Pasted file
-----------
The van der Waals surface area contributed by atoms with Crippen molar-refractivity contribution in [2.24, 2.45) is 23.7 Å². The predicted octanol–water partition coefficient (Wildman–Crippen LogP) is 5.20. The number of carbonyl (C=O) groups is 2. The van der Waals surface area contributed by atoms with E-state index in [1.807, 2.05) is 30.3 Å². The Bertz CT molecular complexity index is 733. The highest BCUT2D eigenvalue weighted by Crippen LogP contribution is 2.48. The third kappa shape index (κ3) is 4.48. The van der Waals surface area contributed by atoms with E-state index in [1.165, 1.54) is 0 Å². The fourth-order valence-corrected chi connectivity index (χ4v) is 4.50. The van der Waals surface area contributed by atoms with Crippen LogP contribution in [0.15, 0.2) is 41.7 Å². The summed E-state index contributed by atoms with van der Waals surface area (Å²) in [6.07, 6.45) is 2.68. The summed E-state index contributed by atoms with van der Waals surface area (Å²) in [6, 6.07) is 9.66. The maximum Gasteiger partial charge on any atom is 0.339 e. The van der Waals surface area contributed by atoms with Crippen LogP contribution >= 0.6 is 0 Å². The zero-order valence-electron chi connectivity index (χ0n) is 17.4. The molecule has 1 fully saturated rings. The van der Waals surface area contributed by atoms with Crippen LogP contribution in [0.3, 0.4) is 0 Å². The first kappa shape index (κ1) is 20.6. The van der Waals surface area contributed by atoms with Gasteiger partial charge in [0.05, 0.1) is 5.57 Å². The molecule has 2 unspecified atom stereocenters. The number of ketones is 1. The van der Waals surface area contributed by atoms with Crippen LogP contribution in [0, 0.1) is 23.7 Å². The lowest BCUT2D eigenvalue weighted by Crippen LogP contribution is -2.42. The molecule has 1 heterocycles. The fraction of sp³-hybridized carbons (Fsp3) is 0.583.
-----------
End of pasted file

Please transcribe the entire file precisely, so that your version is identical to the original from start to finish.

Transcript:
The van der Waals surface area contributed by atoms with Crippen molar-refractivity contribution in [2.24, 2.45) is 23.7 Å². The predicted octanol–water partition coefficient (Wildman–Crippen LogP) is 5.20. The number of carbonyl (C=O) groups is 2. The van der Waals surface area contributed by atoms with E-state index in [1.807, 2.05) is 30.3 Å². The Bertz CT molecular complexity index is 733. The highest BCUT2D eigenvalue weighted by Crippen LogP contribution is 2.48. The third kappa shape index (κ3) is 4.48. The van der Waals surface area contributed by atoms with E-state index in [1.165, 1.54) is 0 Å². The fourth-order valence-corrected chi connectivity index (χ4v) is 4.50. The van der Waals surface area contributed by atoms with Crippen LogP contribution in [0.15, 0.2) is 41.7 Å². The summed E-state index contributed by atoms with van der Waals surface area (Å²) in [6.07, 6.45) is 2.68. The summed E-state index contributed by atoms with van der Waals surface area (Å²) in [6, 6.07) is 9.66. The maximum Gasteiger partial charge on any atom is 0.339 e. The van der Waals surface area contributed by atoms with Crippen LogP contribution >= 0.6 is 0 Å². The zero-order valence-electron chi connectivity index (χ0n) is 17.4. The molecule has 1 fully saturated rings. The van der Waals surface area contributed by atoms with Crippen LogP contribution in [0.3, 0.4) is 0 Å². The first kappa shape index (κ1) is 20.6. The van der Waals surface area contributed by atoms with Gasteiger partial charge in [0.05, 0.1) is 5.57 Å². The molecule has 2 unspecified atom stereocenters. The number of ketones is 1. The van der Waals surface area contributed by atoms with Crippen LogP contribution in [0, 0.1) is 23.7 Å². The lowest BCUT2D eigenvalue weighted by Crippen LogP contribution is -2.42. The molecule has 1 heterocycles. The fraction of sp³-hybridized carbons (Fsp3) is 0.583.